If you need a local bail bondsman go to: Bail bondsman

Have you ever had to find a Bail Bondsman either for yourself, a family member or friend? If so, please leave a comment below and tell about your experience, and let us know how things turned out.

Click here to leave a comment

Other Ways to Get Out of Jail

  • Early Release For Good Behavior
  • Work Release
  • Time Served
  • Be Released on a Pre-Trial Release Program
  • Get Released on House Arrest
  • Get Released on Your Own Recognizance


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Jail Policies and Procedures

Intake Procedures / Booking

The intake process includes these steps:

  • You will be placed in a holding cell. When the jail is busy, you will have to wait, sometimes for many hours, before you get processed.
  • First, have to answer some basic questions, such as your full legal name, street address, birth date and an emergency contact person.
  • You will also be asked about your psychological and medical history.
  • You will be issued an inmate ID.
  • You will get fingerprinted.
  • You will have your mugshot taken.
  • All of your personal property will be taken from you and will be stored until you are released.
  • They will let you make a telephone call so you can contact a family member, friend, or bail bondsman.
  • If you are expected to be released shortly, you might be able to wear your street clothes, but if you are not expected to make bail quickly you will have to wear a jail issued jumpsuit.

Have you ever been booked into jail? If you have, you should share your experience. How long did it take to get through intake? What was your treatment like? Do you know any tips that might help other people that get arrested get through jail processing?

Tell Your Story

Discharge Procedures

When you pay your bail, you will be allowed to leave jail. This process takes from 15 minutes to all day long. In simple terms, the faster you post bail, the sooner you can get released from jail. How quickly you get discharged depends on if you’ve been given a cash bond or if the magistrate has to figure out how much to set your bail at. For minor charges, you will be booked and released on your own recognizance. If you have served a sentence in jail and have a release date, you should plan to get released anywhere between the hours of 9am and 12pm.

How To Turn Yourself In

If there is a, or if you must report to start a sentence, you really should follow the rules and turn yourself in willingly. If it is for a warrant, report to the jail, and tell them that you think there may be an outstanding arrest warrant out for you. A record check will be run, and if there is one, they will take you into custody. When reporting to serve a sentence, go to the jail at the exact time and date that the sentence order states. Be very careful that you aren’t late. Only bring necessary items when you turn yourself in, like a driver’s license or even state issued ID, prescription medication, and a sentencing order from court.

Visitation Procedures

To have visitors, you have to give information about each visitor to the jail in advance. Your visitors will be put in a Visiting log for the inmate that requested the visitor. All visitors is required to provide a photo ID when visiting. Anyone arriving late or that does not have a visitation order will not be allowed to attend visitation.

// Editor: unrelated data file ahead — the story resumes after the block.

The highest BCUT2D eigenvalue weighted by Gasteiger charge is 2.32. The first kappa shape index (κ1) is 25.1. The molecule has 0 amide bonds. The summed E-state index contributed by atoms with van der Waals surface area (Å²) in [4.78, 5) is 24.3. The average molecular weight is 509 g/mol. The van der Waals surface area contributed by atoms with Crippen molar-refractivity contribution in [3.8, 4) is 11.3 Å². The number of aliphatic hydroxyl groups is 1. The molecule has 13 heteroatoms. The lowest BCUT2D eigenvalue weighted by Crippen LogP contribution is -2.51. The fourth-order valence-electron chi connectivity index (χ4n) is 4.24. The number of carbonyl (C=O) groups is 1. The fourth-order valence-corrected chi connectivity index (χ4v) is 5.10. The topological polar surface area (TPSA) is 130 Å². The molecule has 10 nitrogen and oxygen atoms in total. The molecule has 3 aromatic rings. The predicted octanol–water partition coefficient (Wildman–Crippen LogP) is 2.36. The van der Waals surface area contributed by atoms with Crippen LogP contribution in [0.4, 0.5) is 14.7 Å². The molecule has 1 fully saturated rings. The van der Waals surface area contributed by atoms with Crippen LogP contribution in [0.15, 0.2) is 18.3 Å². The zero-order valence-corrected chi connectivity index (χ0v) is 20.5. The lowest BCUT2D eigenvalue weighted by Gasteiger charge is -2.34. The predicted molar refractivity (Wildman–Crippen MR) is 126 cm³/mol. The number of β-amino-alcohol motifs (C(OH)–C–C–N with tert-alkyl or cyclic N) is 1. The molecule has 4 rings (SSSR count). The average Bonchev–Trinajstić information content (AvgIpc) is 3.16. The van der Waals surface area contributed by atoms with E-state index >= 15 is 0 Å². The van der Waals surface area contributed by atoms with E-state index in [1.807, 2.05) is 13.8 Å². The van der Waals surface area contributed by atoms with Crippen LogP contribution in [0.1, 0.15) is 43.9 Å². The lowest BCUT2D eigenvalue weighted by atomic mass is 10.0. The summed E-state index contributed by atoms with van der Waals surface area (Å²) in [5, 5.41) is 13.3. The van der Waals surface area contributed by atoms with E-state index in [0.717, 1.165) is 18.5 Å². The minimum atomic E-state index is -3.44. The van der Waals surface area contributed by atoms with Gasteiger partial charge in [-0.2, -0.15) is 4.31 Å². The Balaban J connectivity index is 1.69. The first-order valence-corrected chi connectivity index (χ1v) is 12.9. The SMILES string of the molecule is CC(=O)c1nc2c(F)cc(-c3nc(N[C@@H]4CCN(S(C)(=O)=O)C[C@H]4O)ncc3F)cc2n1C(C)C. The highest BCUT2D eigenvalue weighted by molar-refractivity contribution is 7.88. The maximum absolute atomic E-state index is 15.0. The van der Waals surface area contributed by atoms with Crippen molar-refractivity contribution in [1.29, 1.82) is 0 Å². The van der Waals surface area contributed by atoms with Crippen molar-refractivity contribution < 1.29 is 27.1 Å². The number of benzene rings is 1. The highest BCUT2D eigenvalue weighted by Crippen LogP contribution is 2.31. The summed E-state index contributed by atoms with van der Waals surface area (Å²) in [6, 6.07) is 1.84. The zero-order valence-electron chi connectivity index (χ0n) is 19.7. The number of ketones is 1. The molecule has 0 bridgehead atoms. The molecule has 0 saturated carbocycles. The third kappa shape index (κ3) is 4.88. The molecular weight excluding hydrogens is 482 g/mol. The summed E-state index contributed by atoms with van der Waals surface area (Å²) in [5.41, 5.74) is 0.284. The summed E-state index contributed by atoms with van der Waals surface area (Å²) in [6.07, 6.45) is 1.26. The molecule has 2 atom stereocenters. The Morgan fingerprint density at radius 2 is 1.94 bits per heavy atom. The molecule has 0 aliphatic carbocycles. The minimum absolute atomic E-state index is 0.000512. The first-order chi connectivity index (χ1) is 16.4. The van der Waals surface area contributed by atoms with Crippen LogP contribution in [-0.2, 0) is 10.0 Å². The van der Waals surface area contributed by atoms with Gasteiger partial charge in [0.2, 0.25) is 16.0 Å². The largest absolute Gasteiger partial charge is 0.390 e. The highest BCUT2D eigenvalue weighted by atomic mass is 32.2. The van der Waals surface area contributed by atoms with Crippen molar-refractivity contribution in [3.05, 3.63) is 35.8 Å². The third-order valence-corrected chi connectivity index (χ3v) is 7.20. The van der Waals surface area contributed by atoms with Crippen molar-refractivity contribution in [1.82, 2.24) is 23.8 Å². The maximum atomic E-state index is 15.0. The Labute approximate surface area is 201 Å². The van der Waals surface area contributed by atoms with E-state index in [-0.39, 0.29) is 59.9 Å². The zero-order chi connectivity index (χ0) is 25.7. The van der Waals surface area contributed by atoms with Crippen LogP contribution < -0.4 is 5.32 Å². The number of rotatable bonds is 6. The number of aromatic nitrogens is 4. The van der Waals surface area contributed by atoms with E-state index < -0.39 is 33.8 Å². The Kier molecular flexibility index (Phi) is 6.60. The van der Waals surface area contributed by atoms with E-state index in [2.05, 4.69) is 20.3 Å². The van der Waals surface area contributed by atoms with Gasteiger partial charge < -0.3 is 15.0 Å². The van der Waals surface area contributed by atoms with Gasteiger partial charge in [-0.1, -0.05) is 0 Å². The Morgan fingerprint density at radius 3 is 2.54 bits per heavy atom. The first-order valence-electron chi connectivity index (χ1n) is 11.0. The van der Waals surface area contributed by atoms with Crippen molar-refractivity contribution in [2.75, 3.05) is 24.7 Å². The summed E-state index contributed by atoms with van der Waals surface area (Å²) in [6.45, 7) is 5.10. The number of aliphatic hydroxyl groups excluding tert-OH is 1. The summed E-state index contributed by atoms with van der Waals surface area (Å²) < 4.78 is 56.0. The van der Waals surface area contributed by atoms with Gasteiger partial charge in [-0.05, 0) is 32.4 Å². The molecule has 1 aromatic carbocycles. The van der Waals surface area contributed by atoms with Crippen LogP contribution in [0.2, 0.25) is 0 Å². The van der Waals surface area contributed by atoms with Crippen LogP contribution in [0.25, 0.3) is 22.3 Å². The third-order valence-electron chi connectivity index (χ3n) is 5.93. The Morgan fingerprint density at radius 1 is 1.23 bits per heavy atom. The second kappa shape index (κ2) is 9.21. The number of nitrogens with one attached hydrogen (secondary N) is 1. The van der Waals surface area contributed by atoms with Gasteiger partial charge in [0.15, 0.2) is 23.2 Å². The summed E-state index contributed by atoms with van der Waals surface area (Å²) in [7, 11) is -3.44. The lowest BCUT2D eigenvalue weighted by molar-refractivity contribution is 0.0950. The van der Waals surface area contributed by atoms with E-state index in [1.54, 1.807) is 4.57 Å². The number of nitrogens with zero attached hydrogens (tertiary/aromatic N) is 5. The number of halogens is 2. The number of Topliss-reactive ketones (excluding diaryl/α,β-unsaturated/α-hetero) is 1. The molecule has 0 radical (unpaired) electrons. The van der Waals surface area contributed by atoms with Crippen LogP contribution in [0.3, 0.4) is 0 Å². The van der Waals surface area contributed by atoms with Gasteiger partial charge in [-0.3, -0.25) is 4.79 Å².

Visitation procedures at Marion County Jail are always changing, so we suggest that you check the jail site before you visit an inmate.

Visiting Hours

Phone Calls & Phone Usage Policy

All phone calls from jail are with a pre-paid phone card or account, or are collect calls . Phone calls made in jail are a lot more expensive than phone calls made outside of jail. There are certain restrictions about how often you can use the phone, but bear in mind lots of people want to use the phone – so you have to share. If you break the jail rules, an inmate’s phone privileges might get reduced or eliminated completely, as part of the punishment.

The Marion County Jail phone number is: 229-649-3841

Sending Mail to Inmates

All mall sent to inmates is required to be mailed using the actual US Postal Service, and not courier or delivery, or hand delivered. You can’t use any other type of delivery. You have to print the prisoner’s name, inmate ID number, and the address of the jail on the outside of the letter that you send. Don’t mail anything in a package, envelope with padding or insulation, plastic bag, or an envelope with metal inside. Any mail is opened and read by the officers at the jail, and will get sent back if deemed inappropriate.

Mailing Address

Use this address when sending a letter to an inmate at Marion County Jail:

Marion County Jail
338 Geneva Road
Buena Vista, GA 31803

Here is how you should address the letter:

[INMATE’S FULL NAME]
[INMATE ID]
Marion County Jail
338 Geneva Road
Buena Vista, GA 31803


The mail policy changes frequently, so you should check the the Marion County Jail website when you send a letter to an inmate there.


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Court Information

Get A Lawyer

Even if you’ve been arrested, you still have rights, the first of which is the right to request an attorney. You won’t get many phone calls in jail, so you would be wise to have a friend or relative find a lawyer when you talk to them. You might be asking yourself ‘but do I really need a lawyer’ You’re not required to have an attorney in all cases, an attorney will make sure you know your rights, protect your interests and guide you through the criminal justice system that you are now faced with. The sooner you hire an attorney to represent you and work on your situation, the better off you’ll be.